Events in the Guatemalan northern city of Huehuetenango during the much-awaited end of the Mayan Oxlajuj Baktun provide a clear reflection of the divisions and challenges faced by Mayan communities today. The media exploited erroneous apocalyptic rumors, the government and business sectors viewed it as an opportunity to gain economically through tourism, and progressive groups seized the opportunity “to strengthen ancestral wisdom and never-ending search for balance” while vindicating what seem never-ending struggles for justice, inclusion, and self-determination.
Events in the Guatemalan northern city of Huehuetenango during the much-awaited end of the Mayan Oxlajuj Baktun provide a clear reflection of the divisions and challenges faced by Mayan communities today. The media exploited erroneous apocalyptic rumors, the government and business sectors viewed it as an opportunity to gain economically through tourism, and progressive groups seized the opportunity “to strengthen ancestral wisdom and never-ending search for balance” while vindicating what seem never-ending struggles for justice, inclusion, and self-determination. (1)
December 20, 2012:
16:45. Official government-sponsored activities began on December 20th in Huehuetenango’s central park. Here, María Mercedes Escobar, 2012 Departmental Queen of Huehuetenango, dances during an event called “Mayan Queens”. According to a United Nations Development Program report from 2011, Huehuetenango has an indigenous Mayan population of 64%, equivalent to 725,000 people, from which 85% live in poverty or extreme poverty. (2)
Soldiers from the 5th Infantry Brigade, stationed in Mariscal Gregorio Solares base, Huehuetenango, place checkpoints outside the ancient Mayan site of Zaculeu.
The population of Huehuetenango suffered brutal violence during the 36-year Internal Armed Conflict (1960-1996) as numerous massacres were carried out against the civilian population, mostly by the Armed Forces. While the 1996 Peace Accords prohibit the Guatemalan State from using its Armed Forces for internal security issues, three successive governments have continually violated this pact by having Army personnel patrol the streets.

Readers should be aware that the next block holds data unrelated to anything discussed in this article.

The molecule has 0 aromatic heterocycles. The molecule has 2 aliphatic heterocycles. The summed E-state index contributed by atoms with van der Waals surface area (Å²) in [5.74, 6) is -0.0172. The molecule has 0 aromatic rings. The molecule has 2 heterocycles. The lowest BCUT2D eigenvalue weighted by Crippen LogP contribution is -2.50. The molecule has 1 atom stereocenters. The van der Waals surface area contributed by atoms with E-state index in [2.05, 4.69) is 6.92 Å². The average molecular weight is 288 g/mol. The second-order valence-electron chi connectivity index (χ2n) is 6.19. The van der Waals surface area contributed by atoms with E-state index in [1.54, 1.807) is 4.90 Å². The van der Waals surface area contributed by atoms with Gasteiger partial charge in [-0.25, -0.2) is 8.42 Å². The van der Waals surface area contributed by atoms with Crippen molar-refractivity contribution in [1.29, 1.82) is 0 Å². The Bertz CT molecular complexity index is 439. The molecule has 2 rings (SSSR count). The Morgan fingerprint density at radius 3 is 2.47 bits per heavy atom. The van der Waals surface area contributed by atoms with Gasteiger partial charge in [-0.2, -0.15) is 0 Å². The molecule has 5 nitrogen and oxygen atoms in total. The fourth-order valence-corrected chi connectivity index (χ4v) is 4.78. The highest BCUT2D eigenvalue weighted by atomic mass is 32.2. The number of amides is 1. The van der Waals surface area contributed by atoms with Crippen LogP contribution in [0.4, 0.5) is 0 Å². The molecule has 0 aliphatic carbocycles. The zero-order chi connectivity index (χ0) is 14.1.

17:51. Wilson Romero Tojín De León (left), 20, and Gaspar Hernández Mendoza, 18, both soldiers in the 5th Infantry Brigade, light up candles previous to the Oxlajuj Baktun celebrations in the ancient Mayan city of Zaculeu. Hundreds of soldiers in plain clothes served as security personnel throughout the event.
18:08. A Mayan spiritual ceremony takes place in Zaculeu’s main plaza on the eve before the end of the Oxlajuj (or 13) Baktun Era. According to the long Mayan Calendar, 13 Baktun consists of 5,129 years.
Agustín García López (middle), Ajq’ij, or Mayan Spiritual Guide, from San Sebastian Huehuetenango, leads celebrations in the ancient Mayan site of Zaculeu. Agustín states: “I was selected by our ancestors through my dreams so that I could ask our mother earth and father sun for the wellbeing of our community. I am here to thank the Sun for having shone on us the past 5200 years, and to welcome him in these next 5200 years to come.”
Santiago Ordoñez, Ajq’ij from San Idelfonso Ixtahuacán, carries out an act of blessing or healing during the ceremony.
María Pérez Domingo, Ajq’ij from San Idelfonso Ixtahuacán affiliated to Oxlajuj Ajpop, prays to the four cardinal points.
5,200 candles were placed on the temples of Zaculeu, each representing a year of the Baktun cycle.
December 21, 2012:
6:11. A Mayan spiritual ceremony takes place in Zaculeu’s main plaza to welcome the Sunrise on the last day of the Oxlajuj Baktun.
6:46. Anselma Robledo Bravos, 16, Tectitec Mayan, takes a photograph of the events in the Main Plaza with her cell phone from the top of Structure 9.
Anselma states: “I think it was the foreigners who invented this whole end-of-the-world scenario so they could make movies and profit from it.”
7:22. María Pérez Domingo, Ajq’ij from San Idelfonso Ixtahuacán affiliated to Oxlajuj Ajpop, carries out healing and blessing sessions during the ceremony. “I guess God wanted me to drink a lot today” she states, since part of her sessions involve the drinking and spitting of liquor.
Tectitec Mayan women hired by the Ministry of Public Health, official organizer of the event in Zaculeu, dance around a bonfire that serves as the center of the Mayan spiritual ceremony.
Alberto Eugenio Hernández, Ajq’ij from Tectitán hired by the Ministry of Health, prays during the ceremony. Mr. Hernández holds the unique distinction of using an FC Barcelona soccer team scarf as a head wrap and praying utensil.
A girl stands in front of hand-woven morrales, or satchels, for sale that read “Guate 13 Baktun”. The two lines with three dots above represent the number 13 as written in ancient Mayan scripture.
9:33. A group called the “Mayas Latinos” spent several hours on top of Structure 1, the tallest in Zaculeu, performing numerous musical acts using instruments associated with Mesoamerica indigenous cultures, such as the rain stick and unique percussion instruments.
9:35. An unaffiliated group performs an intimate Mayan ceremony in the Main Plaza during a break in the official event schedule.
A boy plays with candles atop Structure 1.
An indigenous man from San Juan Atitán descends a structure while a foreign tourist reads.
10:52. A representative of the Ministry of Public Health, governmental institution that organized the official celebration in the ancient Mayan site of Zaculeu, introduces Mayan spiritual leaders who accepted to participate in the State-sponsored event.
Jorge Villavicencio, Minister of Public Health, gives an interview while an Armed Forces special unit member known as a Kaibil watches in the background. “This is an important event, a chance to let the world know of the natural and cultural riches found in Guatemala,” states the minister.